Born in 1983 in Abidjan (Ivory Coast)
Lives and works between Asa (Ivory Coast) and New York (USA)

“It is possible to grow up on the street and become someone.”

Abdoulaye Diarrassouba, known as Aboudia, graduated from the Centre Technique des Arts Appliqués in Bingerville, which he entered at the age of 15, after being forced to leave his home. The artist has developed an iconographic language that draws from both Ivorian Nouchi pop culture and American street art, whose greatest influence remains that of Jean-Michel Basquiat.

Aboudia’s work is characterized by dense pictorial compositions composed of heavy layers marked by a spontaneous and frenetic painting style. The 2013 artwork Untitled features a group of children in different attitudes and positions occupying the entire canvas, leaving almost no void. The saturation of the space—reinforced by the use of mixed plastic techniques such as painting, collage, and various inscriptions—releases a suffocating oppression that feels tinged with anxiety. The energy and speed of line combines with a simplicity of drawing style to recall children’s paintings, or the schematism of Outsider Art. The children’s forms are rough-sketched in neon silhouettes that stand out against the dark background, suggesting a contradiction between the characters’ state of mind and the context in which they evolve. In this painting, and throughout his work in general, Aboudia creates ambiguity for the viewer, torn between disturbance and excitement. His cosmopolitan inspirations are clearly reflected in his work, through which he bridges the gap between contemporary Western aesthetics and the questions of a changing African society.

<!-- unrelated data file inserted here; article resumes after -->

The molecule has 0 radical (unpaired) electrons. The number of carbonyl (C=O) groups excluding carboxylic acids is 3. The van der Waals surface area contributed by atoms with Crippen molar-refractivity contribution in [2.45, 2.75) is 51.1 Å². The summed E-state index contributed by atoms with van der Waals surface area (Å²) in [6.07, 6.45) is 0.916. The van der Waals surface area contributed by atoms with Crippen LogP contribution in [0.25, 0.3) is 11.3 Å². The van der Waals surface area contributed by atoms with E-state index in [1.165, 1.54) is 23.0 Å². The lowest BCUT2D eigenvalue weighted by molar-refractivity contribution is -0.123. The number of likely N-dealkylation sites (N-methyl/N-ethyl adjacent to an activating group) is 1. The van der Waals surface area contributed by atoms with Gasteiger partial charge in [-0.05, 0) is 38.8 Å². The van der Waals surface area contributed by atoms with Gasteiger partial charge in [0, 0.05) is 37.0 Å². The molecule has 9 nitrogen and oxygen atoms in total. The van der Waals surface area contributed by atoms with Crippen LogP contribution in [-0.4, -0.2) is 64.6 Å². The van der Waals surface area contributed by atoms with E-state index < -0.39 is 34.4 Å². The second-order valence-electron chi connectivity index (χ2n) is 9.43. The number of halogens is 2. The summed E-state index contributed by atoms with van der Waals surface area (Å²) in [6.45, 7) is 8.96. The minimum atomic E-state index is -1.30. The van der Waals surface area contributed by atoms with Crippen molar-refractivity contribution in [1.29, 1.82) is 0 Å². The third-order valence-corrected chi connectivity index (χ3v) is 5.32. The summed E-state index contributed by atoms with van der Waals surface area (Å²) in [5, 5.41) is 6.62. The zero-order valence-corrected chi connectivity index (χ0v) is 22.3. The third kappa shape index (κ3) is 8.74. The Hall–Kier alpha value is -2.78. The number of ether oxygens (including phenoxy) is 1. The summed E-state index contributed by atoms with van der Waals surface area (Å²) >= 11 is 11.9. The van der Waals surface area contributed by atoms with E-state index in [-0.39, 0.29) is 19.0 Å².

Untitled, 2013
Acrylic and mixed media on canvas
100 x 139 cm